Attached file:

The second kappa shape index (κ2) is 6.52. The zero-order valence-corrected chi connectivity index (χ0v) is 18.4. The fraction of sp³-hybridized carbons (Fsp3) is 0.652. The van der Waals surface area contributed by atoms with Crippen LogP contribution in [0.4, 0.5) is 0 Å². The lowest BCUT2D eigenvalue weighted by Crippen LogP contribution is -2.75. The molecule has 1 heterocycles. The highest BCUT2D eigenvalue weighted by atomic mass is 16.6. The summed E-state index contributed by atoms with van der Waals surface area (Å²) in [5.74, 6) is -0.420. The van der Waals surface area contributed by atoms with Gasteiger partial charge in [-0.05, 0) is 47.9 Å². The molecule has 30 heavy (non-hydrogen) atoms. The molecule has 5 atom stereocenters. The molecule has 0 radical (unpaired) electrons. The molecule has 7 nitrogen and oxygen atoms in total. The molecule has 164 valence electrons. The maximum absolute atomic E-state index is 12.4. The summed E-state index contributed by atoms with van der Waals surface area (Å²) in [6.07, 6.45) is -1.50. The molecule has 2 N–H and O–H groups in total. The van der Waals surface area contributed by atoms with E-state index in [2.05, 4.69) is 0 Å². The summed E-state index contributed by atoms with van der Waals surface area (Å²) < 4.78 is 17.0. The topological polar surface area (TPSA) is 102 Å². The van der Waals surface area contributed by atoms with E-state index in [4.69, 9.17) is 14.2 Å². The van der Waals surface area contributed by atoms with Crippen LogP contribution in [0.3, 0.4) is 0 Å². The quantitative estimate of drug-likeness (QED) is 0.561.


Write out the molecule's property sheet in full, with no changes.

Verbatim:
The second kappa shape index (κ2) is 6.52. The zero-order valence-corrected chi connectivity index (χ0v) is 18.4. The fraction of sp³-hybridized carbons (Fsp3) is 0.652. The van der Waals surface area contributed by atoms with Crippen LogP contribution in [0.4, 0.5) is 0 Å². The lowest BCUT2D eigenvalue weighted by Crippen LogP contribution is -2.75. The molecule has 1 heterocycles. The highest BCUT2D eigenvalue weighted by atomic mass is 16.6. The summed E-state index contributed by atoms with van der Waals surface area (Å²) in [5.74, 6) is -0.420. The van der Waals surface area contributed by atoms with Gasteiger partial charge in [-0.05, 0) is 47.9 Å². The molecule has 30 heavy (non-hydrogen) atoms. The molecule has 5 atom stereocenters. The molecule has 0 radical (unpaired) electrons. The molecule has 7 nitrogen and oxygen atoms in total. The molecule has 164 valence electrons. The maximum absolute atomic E-state index is 12.4. The summed E-state index contributed by atoms with van der Waals surface area (Å²) in [6.07, 6.45) is -1.50. The molecule has 2 N–H and O–H groups in total. The van der Waals surface area contributed by atoms with E-state index in [2.05, 4.69) is 0 Å². The summed E-state index contributed by atoms with van der Waals surface area (Å²) < 4.78 is 17.0. The topological polar surface area (TPSA) is 102 Å². The van der Waals surface area contributed by atoms with E-state index in [4.69, 9.17) is 14.2 Å². The van der Waals surface area contributed by atoms with Crippen LogP contribution in [0.3, 0.4) is 0 Å². The quantitative estimate of drug-likeness (QED) is 0.561.